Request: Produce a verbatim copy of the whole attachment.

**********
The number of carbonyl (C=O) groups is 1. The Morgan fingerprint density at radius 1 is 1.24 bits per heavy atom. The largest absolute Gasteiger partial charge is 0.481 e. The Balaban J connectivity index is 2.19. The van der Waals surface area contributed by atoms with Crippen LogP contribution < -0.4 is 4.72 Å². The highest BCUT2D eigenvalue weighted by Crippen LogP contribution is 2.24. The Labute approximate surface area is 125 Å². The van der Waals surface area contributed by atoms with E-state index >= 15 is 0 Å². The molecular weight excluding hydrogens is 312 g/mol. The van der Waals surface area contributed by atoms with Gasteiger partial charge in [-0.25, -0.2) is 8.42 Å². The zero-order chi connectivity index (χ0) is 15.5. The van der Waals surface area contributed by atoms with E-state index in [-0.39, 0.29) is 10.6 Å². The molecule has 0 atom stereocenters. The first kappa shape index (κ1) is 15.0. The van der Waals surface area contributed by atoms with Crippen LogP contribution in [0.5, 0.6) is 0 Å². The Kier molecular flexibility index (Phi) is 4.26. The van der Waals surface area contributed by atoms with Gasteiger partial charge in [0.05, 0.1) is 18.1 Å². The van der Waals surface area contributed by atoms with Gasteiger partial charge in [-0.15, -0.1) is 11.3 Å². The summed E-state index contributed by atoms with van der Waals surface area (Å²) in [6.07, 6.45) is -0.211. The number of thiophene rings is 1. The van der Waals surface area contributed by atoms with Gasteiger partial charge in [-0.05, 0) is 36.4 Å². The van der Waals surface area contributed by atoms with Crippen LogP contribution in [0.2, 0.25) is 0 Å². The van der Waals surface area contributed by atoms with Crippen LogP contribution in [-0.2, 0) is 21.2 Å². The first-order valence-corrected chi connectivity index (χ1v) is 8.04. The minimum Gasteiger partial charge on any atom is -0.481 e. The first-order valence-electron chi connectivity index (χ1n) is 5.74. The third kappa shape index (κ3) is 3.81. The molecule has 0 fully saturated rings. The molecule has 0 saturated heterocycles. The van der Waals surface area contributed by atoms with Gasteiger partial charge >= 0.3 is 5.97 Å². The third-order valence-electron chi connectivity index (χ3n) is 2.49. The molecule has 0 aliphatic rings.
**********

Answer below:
The number of carbonyl (C=O) groups is 1. The Morgan fingerprint density at radius 1 is 1.24 bits per heavy atom. The largest absolute Gasteiger partial charge is 0.481 e. The Balaban J connectivity index is 2.19. The van der Waals surface area contributed by atoms with Crippen LogP contribution < -0.4 is 4.72 Å². The highest BCUT2D eigenvalue weighted by Crippen LogP contribution is 2.24. The Labute approximate surface area is 125 Å². The van der Waals surface area contributed by atoms with E-state index >= 15 is 0 Å². The molecular weight excluding hydrogens is 312 g/mol. The van der Waals surface area contributed by atoms with Gasteiger partial charge in [-0.25, -0.2) is 8.42 Å². The zero-order chi connectivity index (χ0) is 15.5. The van der Waals surface area contributed by atoms with E-state index in [-0.39, 0.29) is 10.6 Å². The molecule has 0 atom stereocenters. The first kappa shape index (κ1) is 15.0. The van der Waals surface area contributed by atoms with Crippen LogP contribution in [0.5, 0.6) is 0 Å². The Kier molecular flexibility index (Phi) is 4.26. The van der Waals surface area contributed by atoms with Gasteiger partial charge in [0.05, 0.1) is 18.1 Å². The van der Waals surface area contributed by atoms with Gasteiger partial charge in [-0.15, -0.1) is 11.3 Å². The summed E-state index contributed by atoms with van der Waals surface area (Å²) in [6.07, 6.45) is -0.211. The number of thiophene rings is 1. The van der Waals surface area contributed by atoms with Gasteiger partial charge in [-0.05, 0) is 36.4 Å². The van der Waals surface area contributed by atoms with Crippen LogP contribution in [0.2, 0.25) is 0 Å². The van der Waals surface area contributed by atoms with Crippen LogP contribution in [-0.2, 0) is 21.2 Å². The first-order valence-corrected chi connectivity index (χ1v) is 8.04. The minimum Gasteiger partial charge on any atom is -0.481 e. The first-order valence-electron chi connectivity index (χ1n) is 5.74. The third kappa shape index (κ3) is 3.81. The molecule has 0 fully saturated rings. The molecule has 0 saturated heterocycles. The van der Waals surface area contributed by atoms with Gasteiger partial charge >= 0.3 is 5.97 Å². The third-order valence-electron chi connectivity index (χ3n) is 2.49. The molecule has 0 aliphatic rings.